Surgical procedure

Anesthesia was induced with an intravenous injection of 3 % pentobarbital sodium (1 ml/kg). After the right hind leg was shaved under sterile conditions, a 5-cm linear skin incision was created and a full-thickness transverse tenotomy was made at the mid-tendon point. Rabbits were divided into two groups in average (n = 24 in each group). Group P/A: a 2 cm × 2 cm section of the HAM soaked into 0.1 % rose bengal (RB) for 1 min. A single 5–0 Vicryl (Ethicon, USA) suture was placed to bring the tendon stumps into contact, and the HAM was permeated with 0.1 % RB wrapped around the tendon and bonded to the tendon surface. The group P/S was similar to the group P/A except that HAM was replaced with SIS. After a surgical wound is closed by 4–0 silk suture, the experimental leg was immobilized via plaster of paris bandage to make sure the hip joint is at 90° flexion and the ankle is at 180° straight. After a month, the plaster of paris bandage was removed, and animals were allowed to be active. At 7, 14, 28, and 56 days postoperation, six rabbits were respectively sacrificed. The experimental leg was opened again. After the repaired region is photographed, the Achilles tendon was harvested with part of the gastrocnemius muscle and calcaneus insertion. Then, the tendon samples were tested for mechanical properties. Finally, the sample was divided into two parts, one was immobilized by 4 % paraformaldehyde and another was frozen and stored at −80 °C.

Biomechanical analysis

The Achilles tendon came from gastrocnemius in the calcaneal stop and wrapped around a single layer of gauze at both ends to prevent glide of the Achilles tendon in the process of tension detection. After the width and thickness of the tendon were measured using a digital caliper, the tension of each repaired tendon was also tested by an Instron 4301 machine. The apparatus has a maximum load of 500 N and a minimum resolution of 0.01 N. The force-strain curve was collected for each sample by a connected computer with a speed of 10 mm/min. The apparatus quitted automatically when reached the maximum tension of each sample, and the vertex of the curve was regarded as the ultimate stress (US). The Young’s modulus (E), represented the slope coefficient of the stress-strain curve, is calculated by the equation: E = (FL)/(SL), where F is the ultimate stress, L is the original in sample length, L is the change length of the sample, and S is the cross-sectional area of the sample which is acquired by multiplied width with thickness.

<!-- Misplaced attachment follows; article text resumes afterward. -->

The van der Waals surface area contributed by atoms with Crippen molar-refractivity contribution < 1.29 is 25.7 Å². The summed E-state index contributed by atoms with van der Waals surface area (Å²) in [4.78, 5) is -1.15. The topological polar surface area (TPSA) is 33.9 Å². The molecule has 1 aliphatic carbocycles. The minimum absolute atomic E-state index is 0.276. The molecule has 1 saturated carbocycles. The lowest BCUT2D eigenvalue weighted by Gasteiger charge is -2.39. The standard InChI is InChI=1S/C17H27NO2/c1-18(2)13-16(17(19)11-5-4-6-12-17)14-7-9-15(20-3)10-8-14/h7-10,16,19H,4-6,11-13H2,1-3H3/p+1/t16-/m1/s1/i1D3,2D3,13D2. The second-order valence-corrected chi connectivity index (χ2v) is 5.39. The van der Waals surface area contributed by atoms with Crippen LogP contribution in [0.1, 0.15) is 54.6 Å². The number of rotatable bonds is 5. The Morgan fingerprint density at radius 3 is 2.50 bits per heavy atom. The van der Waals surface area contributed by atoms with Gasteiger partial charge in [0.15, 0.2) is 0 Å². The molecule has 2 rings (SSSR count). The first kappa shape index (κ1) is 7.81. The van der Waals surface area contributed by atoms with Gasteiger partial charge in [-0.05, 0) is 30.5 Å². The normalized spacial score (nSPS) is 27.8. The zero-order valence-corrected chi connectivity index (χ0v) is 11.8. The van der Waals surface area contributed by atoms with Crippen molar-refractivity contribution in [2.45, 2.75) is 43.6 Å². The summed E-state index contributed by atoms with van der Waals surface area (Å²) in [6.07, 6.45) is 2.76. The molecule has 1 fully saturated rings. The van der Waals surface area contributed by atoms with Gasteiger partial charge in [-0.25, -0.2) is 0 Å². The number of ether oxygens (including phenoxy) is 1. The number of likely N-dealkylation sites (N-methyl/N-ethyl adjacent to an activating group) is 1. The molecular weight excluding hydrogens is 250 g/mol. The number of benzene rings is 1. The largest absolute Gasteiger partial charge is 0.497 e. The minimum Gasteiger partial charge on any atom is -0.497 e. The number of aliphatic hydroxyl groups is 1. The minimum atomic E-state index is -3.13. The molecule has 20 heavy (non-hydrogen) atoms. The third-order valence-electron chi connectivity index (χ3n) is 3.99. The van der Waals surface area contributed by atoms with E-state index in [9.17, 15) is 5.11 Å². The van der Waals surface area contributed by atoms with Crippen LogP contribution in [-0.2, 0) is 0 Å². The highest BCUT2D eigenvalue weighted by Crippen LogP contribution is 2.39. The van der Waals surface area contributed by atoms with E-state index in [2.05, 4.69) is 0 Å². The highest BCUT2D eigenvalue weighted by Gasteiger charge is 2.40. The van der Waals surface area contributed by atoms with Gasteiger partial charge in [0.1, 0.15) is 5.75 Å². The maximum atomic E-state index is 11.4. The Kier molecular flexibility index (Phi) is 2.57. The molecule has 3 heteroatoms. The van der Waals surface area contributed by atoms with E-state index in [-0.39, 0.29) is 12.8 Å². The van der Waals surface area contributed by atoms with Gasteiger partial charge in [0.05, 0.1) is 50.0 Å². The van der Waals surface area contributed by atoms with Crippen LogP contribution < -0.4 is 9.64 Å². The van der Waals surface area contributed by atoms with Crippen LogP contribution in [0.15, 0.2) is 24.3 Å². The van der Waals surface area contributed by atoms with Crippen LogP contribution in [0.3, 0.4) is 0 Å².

Histology, histomorphometry, and immunofluorescent analysis

Samples were firstly immobilized by 4 % paraformaldehyde for 48 h at room temperature, then dehydrated in ethanol, and embedded in paraffin. Sagittal sections about 4 μm were cut for hematoxylin and eosin (HE) and immunohistochemistry at days 7, 14, 28, and 56 after operation and immunofluorescent staining analysis at postoperative days 3, 7, and 9. For HE, samples were stained with HE. For immunohistochemistry, tissue was fixed in paraformaldehyde and an enzymatic antigen retrieval step was performed. Samples were then blocked using 5 % bovine serum albumin (BSA) for 1 h at room temperature and incubated with collagen I antibody (1:200, Cambridge, MA, US) at 4 °C overnight. For immunofluorescent staining, vascularity was quantified by a morphometric stereological analysis on paraffin sections stained with anti-CD31 monoclonal antibody (1:50). A secondary antibody conjugated with fluorescein isothiocyanate (FITC) was applied at room temperature for 45 min.

Western blot analysis

The quantity of collagen I in each samples of repaired region was analyzed by western blot. Sample proteins were transferred to a polyvinylidene fluoride (PVDF) membrane for 70 min after being electrophoresed through a 6 % sodium dodecyl sulfate (SDS)-polyacrylamide gel electrophoresis (PAGE) gel. Then, the membranes were incubated with collagen I antibody (1: 200) at 4 °C overnight after being blocked by 5 % milk for 1 h at room temperature. GAPDH was regarded as an internal reference.

Enzyme-linked immunosorbent assay (ELISA) analysis

The protein levels of IL-1β, IL-6, and TNF-α in the repair site were measured by ELISA, following the manufacturer’s instructions (USCN, Wuhan, China).

Adhesion evaluation

The adhesion grading system was as follows: grade 0, no adhesion; grade 1, filmy, transparent, and avascular; grade 2, opaque, translucent, and avascular; grade 3, opaque and capillaries present; grade 4, opaque and larger vessels present. The evaluation of scope adhesion formation was independently observed by two surgeons blinded to the details of the study when animals were sacrificed.

Statistical analysis

Statistical analysis of significant difference between groups was determined using independent sample t test that was used with SPSS 16.0 with significance set at a level of p < 0.05.

Results

Macroscopic findings of tendon repair

From the frontal view of tendon repair, no dehiscence or sign of infection was observed in any group at the observed time postoperatively (Fig. 1a). The remaining blood was still observed at 7 days after the operation in all groups. During the 14 days postoperation, HAM or SIS was difficult to distinguish as the surgical areas were opaque. The repair site was mostly healed at 28 days and the slender tendons were found in the groups P/A and P/S at 56 days. The lateral view (Fig. 1b) was used to evaluate the adhesion formation. Filamentous adhesion which was easy to separate was observed in P/A or P/S at 28 and 56 days after operation, respectively. As a month of activity without external fixation, the tendon repair site showed less adhesion formation at 56 days than that in 28 days.
Fig. 1

Macroscopic findings of tendon repair from the frontal (a) and lateral (b) view of human amniotic membrane (HAM) and small intestinal submucosa (SIS) at different groups